Zen versus Tradition

I have been pretty busy getting used to the schedule and duties of my new job, and, as such, have been neglecting not only posting here, but also my sitting practice.

I have been making it a priority to stay mindful, regardless of my other commitments (I have been prioritizing good sleep over anything else!) but I’ve also identified some integral switch within myself, and wrestle almost daily with what position it should rest in. I say this because they are pretty opposing perspectives.

The first is that of Zen minimalism. Leo over on zenhabits is always emphasizing that reducing your possessions will allow you greater freedom: essentially, the less you have, the less materialistic you will be, and live life in a simpler fashion.

I’ll admit that in the new year, I purged a great deal from my home and closets, and it is an ongoing process: I’m not sure where it all comes from, but it’s a good practice.. Indeed it feels like the more I purge, the space stays as space.. and freedom.

Yet recently there’s been a bit of hesitation in my actions. Last weekend, we had a barbecue on my deck for a number of friends, and I was cleaning up the leaves and other such detritus left over from the winter months. Some friends were helping, and pointed to the back of the deck where two old chairs sat.  They offered to go and throw them into the dumpster, and I immediately agreed. The wood was split, worn, and broken.. the seats were gone:  these chairs were utterly useless, and I’d go so far as to say way beyond fixable with a few hours of TLC (as far as my own repair skills are rated.. even an expert would probably have deemed them a lost cause)


As I walked my dog to the park yesterday, I was struck with a sudden urgency to recuse these chairs from the dumpster.. at least one of them, I mused to myself.. These chairs belonged to my parents, who had bought them over from England over 30 years ago. They were not anything special, but had been passed to me when I needed more seating in my current apartment. They were only used when there wan an overflow of guests, but still useful nevertheless

However, come winter, I left them outside on the deck. They resisted a few snowfalls, and I left them unheeded.  As the deep cold of Ottawa invaded our city, the chairs were helpless. As the temperates waxed and waned, snow became rain, became ice.. and tore the wood apart.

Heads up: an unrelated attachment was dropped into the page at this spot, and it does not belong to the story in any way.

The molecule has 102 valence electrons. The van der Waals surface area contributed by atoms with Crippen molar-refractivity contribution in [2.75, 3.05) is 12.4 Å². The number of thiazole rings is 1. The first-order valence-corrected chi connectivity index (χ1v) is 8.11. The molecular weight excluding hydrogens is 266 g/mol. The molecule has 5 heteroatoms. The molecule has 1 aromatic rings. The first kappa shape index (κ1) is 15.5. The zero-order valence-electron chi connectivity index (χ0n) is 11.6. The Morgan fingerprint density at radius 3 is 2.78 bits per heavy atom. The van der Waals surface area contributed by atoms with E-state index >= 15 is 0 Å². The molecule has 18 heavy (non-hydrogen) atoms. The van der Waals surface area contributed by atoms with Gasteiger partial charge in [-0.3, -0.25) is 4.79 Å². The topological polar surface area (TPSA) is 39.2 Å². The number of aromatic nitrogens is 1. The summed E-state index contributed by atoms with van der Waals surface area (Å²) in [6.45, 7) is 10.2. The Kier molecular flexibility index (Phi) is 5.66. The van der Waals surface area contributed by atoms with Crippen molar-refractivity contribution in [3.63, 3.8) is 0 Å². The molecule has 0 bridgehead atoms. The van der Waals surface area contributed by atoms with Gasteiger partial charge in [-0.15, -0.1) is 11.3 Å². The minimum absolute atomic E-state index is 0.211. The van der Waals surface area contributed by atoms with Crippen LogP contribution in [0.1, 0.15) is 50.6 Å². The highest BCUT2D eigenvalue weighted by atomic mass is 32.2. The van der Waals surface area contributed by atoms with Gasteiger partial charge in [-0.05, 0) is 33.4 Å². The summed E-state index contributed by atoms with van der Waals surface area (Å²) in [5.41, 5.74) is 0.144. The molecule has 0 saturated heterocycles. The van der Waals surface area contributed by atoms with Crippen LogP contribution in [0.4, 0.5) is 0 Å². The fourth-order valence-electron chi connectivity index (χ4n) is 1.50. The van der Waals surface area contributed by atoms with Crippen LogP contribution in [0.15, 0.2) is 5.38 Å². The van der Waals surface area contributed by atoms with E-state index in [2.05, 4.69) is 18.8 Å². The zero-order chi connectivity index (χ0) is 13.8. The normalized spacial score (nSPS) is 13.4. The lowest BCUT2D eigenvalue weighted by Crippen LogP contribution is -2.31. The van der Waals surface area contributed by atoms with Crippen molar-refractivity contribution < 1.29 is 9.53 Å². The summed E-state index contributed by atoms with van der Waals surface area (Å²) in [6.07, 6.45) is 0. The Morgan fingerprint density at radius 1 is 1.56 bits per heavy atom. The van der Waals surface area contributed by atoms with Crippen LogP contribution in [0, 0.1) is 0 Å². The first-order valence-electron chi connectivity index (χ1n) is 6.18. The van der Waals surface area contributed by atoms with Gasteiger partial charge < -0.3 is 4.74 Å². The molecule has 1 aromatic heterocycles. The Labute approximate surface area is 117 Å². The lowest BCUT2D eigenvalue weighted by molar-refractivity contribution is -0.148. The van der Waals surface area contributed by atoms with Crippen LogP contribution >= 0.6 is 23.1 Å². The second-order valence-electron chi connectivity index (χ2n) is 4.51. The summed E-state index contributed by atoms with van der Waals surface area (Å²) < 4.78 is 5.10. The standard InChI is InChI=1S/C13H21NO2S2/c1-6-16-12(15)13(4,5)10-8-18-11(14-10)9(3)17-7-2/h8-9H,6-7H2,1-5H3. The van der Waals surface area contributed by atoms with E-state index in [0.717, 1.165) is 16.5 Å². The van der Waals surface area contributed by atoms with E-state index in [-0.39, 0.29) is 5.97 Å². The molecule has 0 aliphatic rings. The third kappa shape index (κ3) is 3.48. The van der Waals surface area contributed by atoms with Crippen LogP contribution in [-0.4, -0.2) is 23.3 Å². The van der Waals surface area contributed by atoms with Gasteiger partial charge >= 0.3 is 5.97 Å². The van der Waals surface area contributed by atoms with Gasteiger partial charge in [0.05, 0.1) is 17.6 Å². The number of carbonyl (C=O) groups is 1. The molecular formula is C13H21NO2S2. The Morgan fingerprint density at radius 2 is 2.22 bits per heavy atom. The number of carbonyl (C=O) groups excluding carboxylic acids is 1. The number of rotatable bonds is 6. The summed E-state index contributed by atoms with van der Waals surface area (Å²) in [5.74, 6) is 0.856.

When I was initially asked if my friends could throw them away, I recognized the state of disrepair, and instantly let them go.

But now, suddenly, I’m gripped with this sense of tradition.  I have a *very* small family.. all that’s left in the motherland of England is one grandmother and an aunt, and all that’s in Canada is my mother and father.. I have no siblings, cousins, etc etc. Once my parents are go, I’ll be alone, and preparing for this is a battle. As I going to surround myself with their belongings, which house countless memories of my past, my childhood, everything I have bult myself on? Or will I have the courage to get rid of everything I don’t need, and live simply, as I look forward to doing?


The chairs embodied that. They were a memory of before I was born, the chairs I sat on as I grew. 

Are they the memory? No, but they are a physical representation of that time, and they performed admirably. Now I am left with a pang of regret as they are junked, because of my own negligence. Maybe that’s what spurred me to rescue them.

But I haven’t. I’m letting go, albeit somewhat reluctantly. I was strengthened in my convictions yesterday when I was watching a program where it was mentioned “The past is gone. You can’t get it back. You have to let it go”

So I am. But I still write about it. Maybe this is how the memories live on.